Tissot T-Touch Connect Solar

After the Alpina Alpiner X Alive failure, we were very hesitant to order another Swiss smartwatch with its own operating system. We checked for reviews, but only found people demonstrating the features without much commenting about the reliability or problems. The reviews in the app store were not encouraging, but they mostly seemed about missing functionalities and not so much about connection problems or crashes. So, we took a risk and ordered one anyway. We own a previous generation T-Touch Solar, and that has always been a very good watch with very good ABC (Altimeter-Barometer-Compass) functionality. That made us take the jump.

The styling of the Tissot T-Touch Connect Solar is similar to the Alpina. Both are hybrid watches that have real hands, and a display in the bottom half of the dial for the smart functions. The Alpina looks better if you ask us, but the Tissot has the advantage of an always-on display that you can set to display whatever function you want.

The Tissot T-Touch Connect Solar is a very big watch. A bit too big to look good on the wrist, actually. The curved lugs compensate a bit for this, so the watch is not floating on your wrist as you see with some other big watches. The titanium bracelet looks good but is actually a bit cheaply made. It’s not possible to quickly swap bands as with many other smartwatches these days. A missed opportunity here for Tissot to sell extra bands and straps.

Thanks to the curved lugs, the Tissot does not seem to float on the wrist.

While using the Tissot, it feels as if someone at Tissot read our review of the Alpina, and decided to not make the same mistakes. Indeed: the biggest problems with the Alpina are not to be found in the Tissot:

  • The hands move extremely fast, and do not move more or further than they need to, so there is no unnecessary movement. Information is displayed immediately without waiting for the hands to stop moving. So there is never a need to wait like with the Alpina. The Tissot feels very fast and fluid. The Alpina always feels a bit slow.
  • The connection to the phone is very stable, and if you have been out or range (about 8 meter), the watch will reconnect by itself within a minute. You can speed this up by just unlocking your phone, and it will reconnect immediately. No need to reconnect manually a dozen times per day like you have to do with the Alpina. Note, however, that we are using the latest software version as of July 2021. The watch did have some connection problems when it was launched according to other users.

The Alpina has a much better display and some more smart functionalities like a weather widget and activity tracking. And of course a heartbeat sensor. The display on the Tissot can be compared with older Garmin smartwatches. It has muted colors, is not as sharp, but is extremely readable in bright light. And most importantly: it’s always on. The backlight functions as you would expect. It turns on automatically on incoming notifications. Lume is great also and lasts all night.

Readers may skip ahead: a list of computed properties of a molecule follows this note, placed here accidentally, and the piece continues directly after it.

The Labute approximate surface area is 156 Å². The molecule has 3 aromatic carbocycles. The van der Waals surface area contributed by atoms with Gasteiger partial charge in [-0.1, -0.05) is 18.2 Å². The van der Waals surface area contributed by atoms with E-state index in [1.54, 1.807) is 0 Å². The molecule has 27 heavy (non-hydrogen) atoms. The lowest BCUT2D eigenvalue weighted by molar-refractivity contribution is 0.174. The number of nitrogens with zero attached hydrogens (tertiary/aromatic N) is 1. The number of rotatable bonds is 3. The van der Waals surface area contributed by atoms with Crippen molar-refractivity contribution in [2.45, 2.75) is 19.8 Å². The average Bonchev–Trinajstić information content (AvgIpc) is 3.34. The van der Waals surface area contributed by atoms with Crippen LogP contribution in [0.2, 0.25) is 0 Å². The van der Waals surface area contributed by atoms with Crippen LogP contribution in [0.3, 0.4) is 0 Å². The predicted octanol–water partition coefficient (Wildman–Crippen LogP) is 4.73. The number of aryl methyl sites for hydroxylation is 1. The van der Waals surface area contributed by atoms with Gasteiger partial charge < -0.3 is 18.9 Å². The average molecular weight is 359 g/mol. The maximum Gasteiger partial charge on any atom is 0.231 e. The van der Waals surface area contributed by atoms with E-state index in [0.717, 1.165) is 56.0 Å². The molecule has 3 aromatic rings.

Lume on the Tissot is beautiful

Battery life

The Tissot has another strong point: solar power. This means you almost never need to charge the Tissot, while you need to be lucky to make it through the day with the Alpina because it can suddenly drain the battery when it crashes.

Charging the watch is very simple if you do need to do this. Just put it on the wireless charger. In fact: you can use any wireless charger if you can put the watch on it.

Because of the solar power, you could also compare this watch to the Casio G-Shock GBD-H1000 Smartwatch that we recently reviewed. Functionality is more or less the same: they are both solar-powered ABC watches with a connection to your smartphone for some extras. The Tissot has no heart rate sensor or GPS, however. Battery life of the Tissot seems stellar, and we think the 6 months battery life that Tissot claims will be easily achieved.

Notifications

The support for notifications depends on the type of app it comes from. For example: the only information about an incoming email is the sender and the subject. There is no way to read the first couple of lines of a message like you can on many other smartwatches. The Alpina does a slightly better job here. However, other types of messages such as SMS do better and allow you to read them entirely. You also have an incoming call notification that allows you to reject or silence the call. That’s great. We really miss this on the Alpina and the Casio.

Because there is no heart rate sensor, there is also no wrist detection. So the watch will also display notifications when you are not wearing it, and it is in range of your phone. It’s not a big problem since battery life will always be great if you keep the watch in enough light.

There is no way to select which notifications to receive on the watch. In theory, every notification on your phone is sent. But it seems the app is doing some filtering and does not send things that are not so important.

For us, notifications work just fine like this, but we can understand that many people would like to select the ones to receive or see some more of the content of email messages.

Vibration and notification sounds are just noticeable enough. This watch will probably not wake you in the morning, however.

ABC Functions

We already mentioned it in some of our other reviews: our older Tissot T-Touch Solar was a real champ when it comes to the ABC sensors. Always spot on, and the only one which seems to keep our altitude correct, even when air pressure changes. This new Connect version seems to have the same quality sensors. One of the best, that is.

Activity Tracking

This watch only has a step counter and calculates a theoretical value for burned calories. It uses the GPS from your smartphone to also calculate your traveled distance. And that’s about it. So don’t buy this watch if you need any kind of activity tracking. This is an ABC watch with support for notifications and a step counter.